“There was no one else sent with him,” she said on CBS last year. “The treatment was in the bed, in my bed that I slept on at the ranch.”

USA Gymnastics said in July 2016 that it reached an agreement with former national team coordinators Bela and Martha Karolyi to purchase the training facility the couple owned.

The national governing body backed out of the purchase in May “for a variety of reasons” but continued under its current lease agreement while exploring alternative locations for camps. It held national team camps there in September and November.

The Karolyis established the ranch in 1983 after defecting from Romania. It had been a national team training center since 2001.

Larry Nassar calls hearing ‘media circus’ as Olympic gymnasts testify

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LANSING, Mich. (AP) — A statement from McKayla Maroney read Thursday repeated that sexual assault by Larry Nassar “left scars” in her mind that may never fade as a judge heard a third day of testimony from victims.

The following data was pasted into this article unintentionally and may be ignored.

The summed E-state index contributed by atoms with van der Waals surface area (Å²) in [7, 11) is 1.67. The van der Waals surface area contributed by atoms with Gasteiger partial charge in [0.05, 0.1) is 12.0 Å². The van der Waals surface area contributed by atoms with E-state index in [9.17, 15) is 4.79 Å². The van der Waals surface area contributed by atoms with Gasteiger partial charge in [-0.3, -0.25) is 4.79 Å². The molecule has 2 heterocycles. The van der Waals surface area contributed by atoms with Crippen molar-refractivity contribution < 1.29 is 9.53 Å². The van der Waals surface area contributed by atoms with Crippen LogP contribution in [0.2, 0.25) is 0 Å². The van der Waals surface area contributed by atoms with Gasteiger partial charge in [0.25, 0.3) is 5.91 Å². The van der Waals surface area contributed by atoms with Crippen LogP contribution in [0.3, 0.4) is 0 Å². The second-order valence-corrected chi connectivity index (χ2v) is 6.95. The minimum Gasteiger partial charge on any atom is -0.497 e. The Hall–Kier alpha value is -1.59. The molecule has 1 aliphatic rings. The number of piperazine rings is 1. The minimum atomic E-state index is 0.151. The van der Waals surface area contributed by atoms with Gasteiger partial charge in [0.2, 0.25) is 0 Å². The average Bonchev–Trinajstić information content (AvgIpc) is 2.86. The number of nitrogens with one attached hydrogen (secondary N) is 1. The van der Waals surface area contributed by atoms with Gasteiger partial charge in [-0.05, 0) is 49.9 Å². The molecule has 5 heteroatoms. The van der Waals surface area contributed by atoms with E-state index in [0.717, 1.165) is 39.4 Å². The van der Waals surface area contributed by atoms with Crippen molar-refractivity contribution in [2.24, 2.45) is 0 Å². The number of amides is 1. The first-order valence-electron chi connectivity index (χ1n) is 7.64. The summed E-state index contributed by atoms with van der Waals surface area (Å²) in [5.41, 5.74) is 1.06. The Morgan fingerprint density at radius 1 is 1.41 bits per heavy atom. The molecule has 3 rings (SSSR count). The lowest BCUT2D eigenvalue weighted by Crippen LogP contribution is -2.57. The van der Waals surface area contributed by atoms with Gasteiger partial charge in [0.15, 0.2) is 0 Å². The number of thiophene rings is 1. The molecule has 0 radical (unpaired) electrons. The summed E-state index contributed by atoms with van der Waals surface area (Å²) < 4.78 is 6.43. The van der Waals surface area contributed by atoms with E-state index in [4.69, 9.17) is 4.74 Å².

Nassar could be sentenced Friday in Lansing. Since Tuesday, Judge Rosemarie Aquilina has been listening to dozens of young women who were molested after seeking his help for injuries.

Aquilina started the hearing Thursday by saying Nassar had written a letter fearing that his mental health wasn’t strong enough to sit and listen to a parade of victims. He called the hearing “a media circus.”

The judge dismissed it as “mumbo jumbo.”

“Spending four or five days listening to them is minor, considering the hours of pleasure you’ve had at their expense, ruining their lives,” Aquilina said.